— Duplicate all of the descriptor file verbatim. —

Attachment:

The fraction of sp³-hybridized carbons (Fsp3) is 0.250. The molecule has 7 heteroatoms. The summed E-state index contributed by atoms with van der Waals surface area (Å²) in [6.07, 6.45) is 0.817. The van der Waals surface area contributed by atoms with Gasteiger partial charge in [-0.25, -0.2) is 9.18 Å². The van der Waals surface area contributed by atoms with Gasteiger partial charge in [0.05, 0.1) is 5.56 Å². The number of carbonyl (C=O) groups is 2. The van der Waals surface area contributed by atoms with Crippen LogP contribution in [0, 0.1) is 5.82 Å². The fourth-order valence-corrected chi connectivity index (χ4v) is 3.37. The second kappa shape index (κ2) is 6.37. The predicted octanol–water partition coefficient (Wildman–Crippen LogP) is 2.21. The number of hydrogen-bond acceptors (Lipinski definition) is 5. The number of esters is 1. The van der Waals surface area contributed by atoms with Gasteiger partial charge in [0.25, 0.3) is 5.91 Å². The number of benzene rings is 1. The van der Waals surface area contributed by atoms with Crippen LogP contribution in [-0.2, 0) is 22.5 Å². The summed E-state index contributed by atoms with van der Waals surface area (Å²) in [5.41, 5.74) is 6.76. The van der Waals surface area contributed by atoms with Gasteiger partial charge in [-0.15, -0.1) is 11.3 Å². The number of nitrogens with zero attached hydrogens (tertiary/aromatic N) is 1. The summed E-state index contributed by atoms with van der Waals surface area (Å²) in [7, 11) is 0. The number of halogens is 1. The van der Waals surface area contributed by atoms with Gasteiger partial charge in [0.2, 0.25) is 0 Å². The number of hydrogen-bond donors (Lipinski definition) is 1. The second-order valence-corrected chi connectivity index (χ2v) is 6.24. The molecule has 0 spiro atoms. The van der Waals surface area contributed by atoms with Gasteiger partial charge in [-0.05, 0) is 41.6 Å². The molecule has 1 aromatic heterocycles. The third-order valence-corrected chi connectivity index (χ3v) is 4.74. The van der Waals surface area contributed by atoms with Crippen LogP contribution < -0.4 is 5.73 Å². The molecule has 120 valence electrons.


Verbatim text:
The fraction of sp³-hybridized carbons (Fsp3) is 0.250. The molecule has 7 heteroatoms. The summed E-state index contributed by atoms with van der Waals surface area (Å²) in [6.07, 6.45) is 0.817. The van der Waals surface area contributed by atoms with Gasteiger partial charge in [-0.25, -0.2) is 9.18 Å². The van der Waals surface area contributed by atoms with Gasteiger partial charge in [0.05, 0.1) is 5.56 Å². The number of carbonyl (C=O) groups is 2. The van der Waals surface area contributed by atoms with Crippen LogP contribution in [0, 0.1) is 5.82 Å². The fourth-order valence-corrected chi connectivity index (χ4v) is 3.37. The second kappa shape index (κ2) is 6.37. The predicted octanol–water partition coefficient (Wildman–Crippen LogP) is 2.21. The number of hydrogen-bond acceptors (Lipinski definition) is 5. The number of esters is 1. The van der Waals surface area contributed by atoms with Gasteiger partial charge in [0.25, 0.3) is 5.91 Å². The number of benzene rings is 1. The van der Waals surface area contributed by atoms with Crippen LogP contribution in [-0.2, 0) is 22.5 Å². The summed E-state index contributed by atoms with van der Waals surface area (Å²) in [5.41, 5.74) is 6.76. The van der Waals surface area contributed by atoms with Gasteiger partial charge in [-0.15, -0.1) is 11.3 Å². The number of nitrogens with zero attached hydrogens (tertiary/aromatic N) is 1. The summed E-state index contributed by atoms with van der Waals surface area (Å²) in [7, 11) is 0. The number of halogens is 1. The van der Waals surface area contributed by atoms with Gasteiger partial charge in [0.2, 0.25) is 0 Å². The number of hydrogen-bond donors (Lipinski definition) is 1. The second-order valence-corrected chi connectivity index (χ2v) is 6.24. The molecule has 0 spiro atoms. The van der Waals surface area contributed by atoms with Gasteiger partial charge in [-0.05, 0) is 41.6 Å². The molecule has 1 aromatic heterocycles. The third-order valence-corrected chi connectivity index (χ3v) is 4.74. The van der Waals surface area contributed by atoms with Crippen LogP contribution < -0.4 is 5.73 Å². The molecule has 120 valence electrons.